The proportion of consumer spend on promotional items at UK supermarkets has hit its lowest level in 11 years, according to new Nielsen data.

In the four weeks ending 25 March, only 26% of spend at UK supermarkets went on products with temporary price cuts or multi-buy offers, the lowest level since 2006 (also 26%).

The reduction in promotional spend is happening across all categories but is much faster in own label - where just 18% of sales in the last year went on products on promotion - than in branded goods (41%).

“The level of promotional spend has gone back to levels not seen since before the 2008/09 economic crisis,” said Mike Watkins, Nielsen’s UK head of retailer and business insight. “The last few years have seen about a third of the typical supermarket shopping bill going on promotional items. However, to be more price competitive, supermarkets have turned temporary price reductions into permanent cuts, so there’s less promotional activity as many prices are cheaper all-year round.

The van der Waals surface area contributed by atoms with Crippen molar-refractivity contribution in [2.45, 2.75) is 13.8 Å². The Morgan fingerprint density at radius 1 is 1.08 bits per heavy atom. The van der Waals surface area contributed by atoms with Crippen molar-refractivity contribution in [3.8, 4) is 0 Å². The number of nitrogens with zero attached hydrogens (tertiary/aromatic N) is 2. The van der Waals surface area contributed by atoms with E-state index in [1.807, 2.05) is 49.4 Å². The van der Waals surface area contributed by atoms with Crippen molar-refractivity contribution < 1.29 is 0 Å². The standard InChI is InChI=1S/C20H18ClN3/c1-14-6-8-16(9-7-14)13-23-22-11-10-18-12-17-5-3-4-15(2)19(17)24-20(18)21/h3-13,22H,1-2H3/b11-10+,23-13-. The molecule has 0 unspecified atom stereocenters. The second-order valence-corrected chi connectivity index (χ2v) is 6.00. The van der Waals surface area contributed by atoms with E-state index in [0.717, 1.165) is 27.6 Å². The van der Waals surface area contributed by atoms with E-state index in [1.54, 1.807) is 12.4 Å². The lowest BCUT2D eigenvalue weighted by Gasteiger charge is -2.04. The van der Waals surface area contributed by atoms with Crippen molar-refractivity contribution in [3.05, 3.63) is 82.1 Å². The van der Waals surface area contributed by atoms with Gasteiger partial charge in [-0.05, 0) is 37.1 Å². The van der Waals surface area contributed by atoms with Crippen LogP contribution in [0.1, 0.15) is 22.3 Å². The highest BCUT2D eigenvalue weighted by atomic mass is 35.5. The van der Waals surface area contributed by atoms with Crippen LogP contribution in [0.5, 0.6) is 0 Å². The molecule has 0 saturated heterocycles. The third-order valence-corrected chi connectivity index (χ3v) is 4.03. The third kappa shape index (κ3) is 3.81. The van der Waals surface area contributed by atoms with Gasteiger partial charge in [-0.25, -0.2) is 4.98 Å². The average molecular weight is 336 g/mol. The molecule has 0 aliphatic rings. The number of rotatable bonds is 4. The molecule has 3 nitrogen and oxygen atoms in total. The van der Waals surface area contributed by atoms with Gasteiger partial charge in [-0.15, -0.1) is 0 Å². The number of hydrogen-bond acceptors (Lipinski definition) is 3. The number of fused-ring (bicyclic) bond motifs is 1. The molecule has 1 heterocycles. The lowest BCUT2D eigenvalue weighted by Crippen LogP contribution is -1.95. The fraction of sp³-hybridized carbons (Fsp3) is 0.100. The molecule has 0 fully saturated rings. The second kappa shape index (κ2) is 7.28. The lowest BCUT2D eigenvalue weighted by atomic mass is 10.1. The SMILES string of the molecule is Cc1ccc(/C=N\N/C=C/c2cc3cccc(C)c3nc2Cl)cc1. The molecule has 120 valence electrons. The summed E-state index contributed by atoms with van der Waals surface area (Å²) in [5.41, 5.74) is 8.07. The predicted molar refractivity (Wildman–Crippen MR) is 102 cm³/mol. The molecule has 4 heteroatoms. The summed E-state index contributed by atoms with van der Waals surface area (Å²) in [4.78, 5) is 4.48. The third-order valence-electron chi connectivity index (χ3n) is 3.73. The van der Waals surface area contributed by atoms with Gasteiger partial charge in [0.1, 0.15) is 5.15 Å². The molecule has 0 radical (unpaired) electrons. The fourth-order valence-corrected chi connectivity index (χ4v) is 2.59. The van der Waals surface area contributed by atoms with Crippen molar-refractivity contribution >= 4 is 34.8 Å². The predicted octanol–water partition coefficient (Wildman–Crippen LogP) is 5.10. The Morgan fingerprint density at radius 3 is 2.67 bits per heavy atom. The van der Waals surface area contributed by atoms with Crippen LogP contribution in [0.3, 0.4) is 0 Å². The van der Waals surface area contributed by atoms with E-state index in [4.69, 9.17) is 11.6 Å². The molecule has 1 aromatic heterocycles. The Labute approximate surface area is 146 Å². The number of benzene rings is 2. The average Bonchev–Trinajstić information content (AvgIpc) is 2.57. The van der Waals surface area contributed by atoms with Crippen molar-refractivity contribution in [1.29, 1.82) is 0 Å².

“There’s also been a shift away from multi-buy to simpler price cuts, which is in tune with shopper needs to make it easier to manage their basket spend.”

In the 12 weeks ending 25 March Aldi’s and Lidl’s sales increased by 12.6% and 10.5% respectively on the previous year, with Iceland the next best performer with a 5.2% sales rise.

Morrisons was the only one of the big four to see year-on-year sales rise (+0.6%).